I’m just assuming.
Phillies prospect Jim Murphy plays for the Lakewood BlueClaws, and so does his mustache. I got this photo via the hardest working blog in baseball, PhilliesNation.com.
Alright, this was way cooler when I didn’t know Nike made it, but it’s still worth sharing, especially since a lot of you get to this little old blog of mine by searching for the “Every Baseball Hat Since 1950” infographic. “The United Countries of Baseball” shows fan allegiance by region. Because it uses 2007 numbers, the huge pockets of Phillies fans around the country are not accurately relfected, There should also be a Yankee presence in New Jersey and Florida among other corrections. What would you change? (Click to embiggen and see full map).
I’m looking at you, CNN.
“Dodgers File For Bankruptcy Protection” was flagged as Breaking News a few minutes ago on CNN. Okay, so the filing technically is news, but we all knew it was coming. It’s like a train that started crashing 100 miles ago and just kept sliding down a large, slightly inclined hill until it bottomed out. We’re not exactly at bottom yet, but we’re close.
Move the Dodgers back to Brooklyn? That would be breaking news. And also, awesome.
I should add that Howard Megdal, the author of the linked piece, makes some great points, one of which is NOT giving the Yankees a playoffs bye for giving up rights to block a Dodger move back to the New York market. A bye into the playoffs is worse than the Wild Card.
Thank you, Mike Schmidt, for taking the public stance that interleague play has run its course. I agree. And I LOVE your appeal to charm: once upon a time, the All-Star Game and the World Series really were the only showcase for the kinds of match-ups dreams are made of. All of the reasons you cite for ending interleague play are right on, but your public allegiance to the idea of “charming uncertainty” as one of those unique, endearing baseball intangibles is, as it were, pitch-perfect:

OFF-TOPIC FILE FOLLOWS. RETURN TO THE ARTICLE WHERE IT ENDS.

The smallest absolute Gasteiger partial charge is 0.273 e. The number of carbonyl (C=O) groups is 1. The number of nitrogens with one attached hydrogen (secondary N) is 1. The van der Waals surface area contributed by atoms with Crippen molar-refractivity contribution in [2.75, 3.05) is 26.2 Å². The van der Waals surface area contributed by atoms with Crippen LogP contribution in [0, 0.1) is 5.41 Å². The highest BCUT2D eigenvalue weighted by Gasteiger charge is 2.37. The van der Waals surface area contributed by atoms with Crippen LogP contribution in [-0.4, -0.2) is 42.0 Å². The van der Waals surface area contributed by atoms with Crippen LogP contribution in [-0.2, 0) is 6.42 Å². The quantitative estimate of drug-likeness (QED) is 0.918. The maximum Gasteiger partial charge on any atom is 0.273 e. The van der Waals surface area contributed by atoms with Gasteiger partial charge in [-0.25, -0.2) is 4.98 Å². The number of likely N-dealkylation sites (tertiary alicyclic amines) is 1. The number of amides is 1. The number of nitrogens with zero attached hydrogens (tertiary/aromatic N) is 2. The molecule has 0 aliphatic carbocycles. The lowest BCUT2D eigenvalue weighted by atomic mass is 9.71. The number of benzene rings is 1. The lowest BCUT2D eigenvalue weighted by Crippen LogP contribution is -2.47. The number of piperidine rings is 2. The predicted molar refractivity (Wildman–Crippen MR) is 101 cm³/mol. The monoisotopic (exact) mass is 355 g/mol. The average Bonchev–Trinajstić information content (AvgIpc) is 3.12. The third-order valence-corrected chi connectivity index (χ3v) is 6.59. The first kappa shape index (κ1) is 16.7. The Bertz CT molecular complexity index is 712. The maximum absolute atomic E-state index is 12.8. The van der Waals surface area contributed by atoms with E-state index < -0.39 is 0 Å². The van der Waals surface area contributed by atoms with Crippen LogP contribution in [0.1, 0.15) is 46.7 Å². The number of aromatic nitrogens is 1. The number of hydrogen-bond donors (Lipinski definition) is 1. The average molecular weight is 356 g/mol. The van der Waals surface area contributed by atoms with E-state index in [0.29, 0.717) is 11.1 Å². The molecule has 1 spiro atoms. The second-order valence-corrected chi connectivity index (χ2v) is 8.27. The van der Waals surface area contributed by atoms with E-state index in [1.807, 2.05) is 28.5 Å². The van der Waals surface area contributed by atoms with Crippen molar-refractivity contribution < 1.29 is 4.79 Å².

“Isn’t something missing from the All-Star game and World Series? Think back to when they were played in an environment of charming uncertainty because the teams and players were from different leagues. What they knew of each other came from spring training games, television and scouting.
The buzz was always which league was better, how would a particular pitcher fare against the other league. One league was known for superior speed and power, the other for pitching, finesse and defense. The World Series was like those first Super Bowls, with little firsthand information. Hitters and pitchers had to feel each other out. None of that today.”
Now, to everyone else: Michael Jack Schmidt is absolutely right about this. While he talks mostly about the unfair, unbalanced issues that come up because of travel, scheduling, and the DH, you can tell the heart of this issue for him is precisely historic and much more about feeling. He wants baseball’s special moments to be as special as they were to him, both as a fan and as a player. “Charm” and “charming uncertainty” are brilliant ways to name that special something, that anticipation of the novel and the new occurring only twice a year in sport so grounded in tradition. It’s the top-of-the-roller-coaster-for-the-first-time feeling. It’s a first kiss kind of thing. The All-Star Game is holding sweaty hands. The World Series is the agonizing bliss between when you start that forever-arc between were you are at present and where you’ll be when she/he kisses back or doesn’t.
Life is a game of diminishing firsts. The institutions we bless with our time and fandom, then, ought to be dances of renewal, full of things we haven’t seen before and may never see again. In the best sense of the term old school, the Old School understood this. Mike Schmidt knows what’s up.